By November of every year, the Department must publish a list of industries and risk classifications that are eligible for rulemaking based on the criteria. The list must identify low-priority industries and risk classifications that, based on the statistical trend, will have a rate lower than two times the state average in the next three years. The list must include compensable claims over the five calendar year period that ended two calendar years before the report is published. The Department must review the claims data to ensure that the data only reflects injuries or disorders consistent with work-related musculoskeletal injuries or disorders and publish the results of the review.
Every year the Department must identify a list of industries or risk classifications most likely to be selected for future rulemaking. The Department must prioritize efforts to provide technical assistance to those employers.
When selecting an industry or risk classification from the list for potential rulemaking, the Department must consider if the industry is demonstrating a statistical downward trend in the claims rate that is greater than the statewide average. The Department must provide up to three additional ergonomists, funded from the Accident and Medical Aid Funds, to provide consultation to employers in industries and risk classifications on the list.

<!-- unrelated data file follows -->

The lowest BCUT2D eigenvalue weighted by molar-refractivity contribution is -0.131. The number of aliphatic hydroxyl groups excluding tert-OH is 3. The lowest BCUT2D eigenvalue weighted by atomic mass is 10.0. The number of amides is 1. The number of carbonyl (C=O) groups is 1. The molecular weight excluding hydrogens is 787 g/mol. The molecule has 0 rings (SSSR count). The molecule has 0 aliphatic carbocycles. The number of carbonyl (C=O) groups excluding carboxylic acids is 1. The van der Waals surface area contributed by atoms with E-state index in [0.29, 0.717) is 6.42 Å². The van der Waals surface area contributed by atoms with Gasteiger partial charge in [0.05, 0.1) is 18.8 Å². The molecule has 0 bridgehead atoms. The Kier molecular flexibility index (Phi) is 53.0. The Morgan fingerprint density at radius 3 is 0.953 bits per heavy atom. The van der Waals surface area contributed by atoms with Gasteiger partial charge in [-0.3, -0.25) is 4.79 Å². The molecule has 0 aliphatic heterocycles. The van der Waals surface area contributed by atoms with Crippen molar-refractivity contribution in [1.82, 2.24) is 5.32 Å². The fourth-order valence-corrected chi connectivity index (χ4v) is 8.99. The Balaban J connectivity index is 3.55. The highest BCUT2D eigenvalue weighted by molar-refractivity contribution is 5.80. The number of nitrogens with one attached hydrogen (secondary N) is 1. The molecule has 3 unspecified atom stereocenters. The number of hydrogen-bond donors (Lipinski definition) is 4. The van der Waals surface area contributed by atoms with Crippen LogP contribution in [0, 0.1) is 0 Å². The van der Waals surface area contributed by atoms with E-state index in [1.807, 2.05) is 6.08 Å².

When filing a preproposal statement of inquiry, which is the initial notification of potential rulemaking, the Department must convene an advisory committee comprised of equal representatives of employers and workers from the industry or risk classification that will be subject to the rules. In addition, within 90 days of filing the preproposal statement of inquiry, the Department must provide a report to the appropriate committees of the Legislature that includes the criteria used to select the industry or risk classification and a description of the rulemaking procedures that the Department will follow.